Last week we highlighted the Asbury Revival of 1970. Before we move on to other accounts from that decade, we will consider another Asbury season of refreshing from 2006. Special thanks goes to Steven Smallwood for his research on this particular revival.
Asbury: Where Jesus Is Welcome
(The 2006 Week-long Chapel Service)
by Steven G. Smallwood
Asbury College (now Asbury University) was founded in 1890 as the fulfillment of a pledge the Reverend John Wesley Hughes, a Methodist evangelist, had made as a student at Vanderbilt University a decade earlier. He chose Wilmore, Kentucky, as the site for the school’s location because it was situated within his evangelistic preaching circuit and because the townspeople had shown a willingness to support the financing of the initial physical plant. Originally named Kentucky Holiness College, the school was later renamed to honor the founder of American Methodism. Asbury is an independent college founded in the Wesleyan Holiness tradition. Their motto from the beginning has been, “Free salvation for all men and full salvation from all sin.” The founder started the school because he noted in the 1880’s that, “few, if any, of the church colleges put the Bible in the curriculum and emphasized the fundamental doctrines and experiences of Christianity.”
The college has experienced several revivals since its inception. The 1970 “Spontaneous Revival” (https://www.youtube.com/watch?feature=player_embedded&v=7qOqitIKUNs) lasted for an entire week and was the last recorded revival to occur prior to 2006 (oddly enough, the 1970 revival also occurred during the first week of February). The Campus Pastor during the 2005-2006 school year, Stu Smith, told me that the students who began the prayer movement which formed that year are ordinary students that would not have stood out initially as any different from others on campus. Here, now, is their story.
Ernie Wagoner was a Junior Bible Theology major from the Atlanta area. Prior to returning to school in August of 2005, Ernie was given an ever-increasing burden from the Lord to begin some type of prayer meeting on campus. He continually felt led to speak to another student about his burden upon returning to school. This student was merely an acquaintance of his and not a close personal friend. He saw this student, Travis, at the post office one day and mentioned his desire to begin a prayer meeting. Amazingly, Travis related to him that the Lord had also given him this same burden prior to returning to school. They consulted with the administration and began a voluntary prayer meeting in the student center once per week on Thursdays from 8 – 11 p.m. On any given Thursday night during the first semester, there would have between five and thirty-five students praying in the student center.
Over Christmas break, Ernie began seeking the Lord about how they could pray more during the second semester. When he returned to school in January, he approached the administration to see if there could be a place on campus designated for prayer at all times in order for them to begin a prayer chain that would go on all week long whenever students committed to pray during designated time slots. [While Ernie did not know it at the time, the Moravians had the same idea in Herrnhut in 1727. The Moravian prayer meeting ended up lasting 100 years.] The students were given the old chapel in the original Asbury building. Ernie described it as an “old, musty room.” The students put scripture verses up on the walls along with large maps of the world. On January 30th, the prayer time slots began. They had 15 hours of time slots per week covered when they began.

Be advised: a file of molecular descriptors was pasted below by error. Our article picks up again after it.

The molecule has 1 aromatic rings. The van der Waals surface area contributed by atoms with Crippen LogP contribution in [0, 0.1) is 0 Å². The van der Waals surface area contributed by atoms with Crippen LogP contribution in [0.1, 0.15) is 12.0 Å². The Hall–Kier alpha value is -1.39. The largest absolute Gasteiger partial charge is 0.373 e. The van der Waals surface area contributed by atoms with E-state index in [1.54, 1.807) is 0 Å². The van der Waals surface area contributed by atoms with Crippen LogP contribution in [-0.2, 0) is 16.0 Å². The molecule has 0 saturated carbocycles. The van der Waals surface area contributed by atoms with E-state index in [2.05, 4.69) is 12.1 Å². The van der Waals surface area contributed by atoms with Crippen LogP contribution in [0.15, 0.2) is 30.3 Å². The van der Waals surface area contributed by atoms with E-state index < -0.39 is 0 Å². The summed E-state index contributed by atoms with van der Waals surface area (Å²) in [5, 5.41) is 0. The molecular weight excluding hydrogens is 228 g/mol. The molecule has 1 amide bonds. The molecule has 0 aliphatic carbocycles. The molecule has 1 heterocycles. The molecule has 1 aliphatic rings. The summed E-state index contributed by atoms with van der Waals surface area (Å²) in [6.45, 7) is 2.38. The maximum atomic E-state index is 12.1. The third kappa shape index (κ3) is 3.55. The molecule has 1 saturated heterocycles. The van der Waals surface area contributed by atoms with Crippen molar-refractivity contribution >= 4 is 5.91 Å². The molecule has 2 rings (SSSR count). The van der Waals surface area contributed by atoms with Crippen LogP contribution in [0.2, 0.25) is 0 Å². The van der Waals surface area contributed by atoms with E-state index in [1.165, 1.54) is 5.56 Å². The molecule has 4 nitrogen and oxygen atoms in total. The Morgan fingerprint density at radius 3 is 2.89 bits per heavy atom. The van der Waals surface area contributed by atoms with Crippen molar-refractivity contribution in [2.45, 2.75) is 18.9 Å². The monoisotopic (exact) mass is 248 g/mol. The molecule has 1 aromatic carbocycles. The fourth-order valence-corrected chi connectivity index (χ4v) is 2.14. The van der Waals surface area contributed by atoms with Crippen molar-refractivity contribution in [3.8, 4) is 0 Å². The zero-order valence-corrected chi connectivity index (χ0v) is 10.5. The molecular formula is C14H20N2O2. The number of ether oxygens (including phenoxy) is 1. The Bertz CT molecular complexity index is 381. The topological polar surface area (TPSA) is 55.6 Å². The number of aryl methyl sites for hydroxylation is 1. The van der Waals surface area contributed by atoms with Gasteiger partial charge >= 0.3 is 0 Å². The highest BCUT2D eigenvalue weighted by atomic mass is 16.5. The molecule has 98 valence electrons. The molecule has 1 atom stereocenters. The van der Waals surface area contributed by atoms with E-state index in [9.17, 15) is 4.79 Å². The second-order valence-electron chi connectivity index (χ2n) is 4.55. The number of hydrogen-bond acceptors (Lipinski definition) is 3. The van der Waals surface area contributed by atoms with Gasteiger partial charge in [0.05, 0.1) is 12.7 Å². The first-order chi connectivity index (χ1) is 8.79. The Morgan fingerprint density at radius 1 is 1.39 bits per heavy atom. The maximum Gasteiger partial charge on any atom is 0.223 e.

One week later, on February 6, 2006, the Spirit of God moved during a student-led chapel service. It was, in fact, one of Ernie’s friends that led chapel that day. The young man simply gave his personal testimony, and then no one seemed to want to leave the building. Prayer, testimonies, and worship continued. The Lord, Whom they sought, had suddenly come into His temple. The service continued into the night and for the next five days.
Revival praying followed up with sheer honesty in a public meeting of God’s people by one of those who are seeking God is a most dynamic combination.
Stu Smith said that there is nothing unusual about Asbury that he is aware of to deem them different and deserving of so many revivals on their campus. He simply said that the main emphasis on their campus is the spiritual condition of the students. They are greatly concerned to teach their students that Jesus is Lord. What he said next struck me as something that may be normal for him, but is probably abnormal on most Christian college campuses today. Stu said, “Jesus is welcome at Asbury.” The implication is that they regularly and willingly invite Christ to not only be a part of what they do, but they actually give Him full control when He chooses to do something that they had not put on the college calendar. Think about it. How many Christian colleges would be willing to cancel classes for an entire week if the Holy Spirit decided that He needed to take control of campus for a while?
Ernie is now pastoring a church plant in the metro Atlanta area. His definition of revival is “lives transformed and people growing in love with Christ.” Without a doubt, that is exactly what the church of Jesus Christ needs most today. Perhaps you will read this and realize that you too could be the instrument that God wants to use in your corner of the kingdom.
Pray. Pray more. Be honest with God and your brothers in Christ. Then dare to do this: tell Jesus that He is welcome to come in and take control of His temple.
John Van Gelderen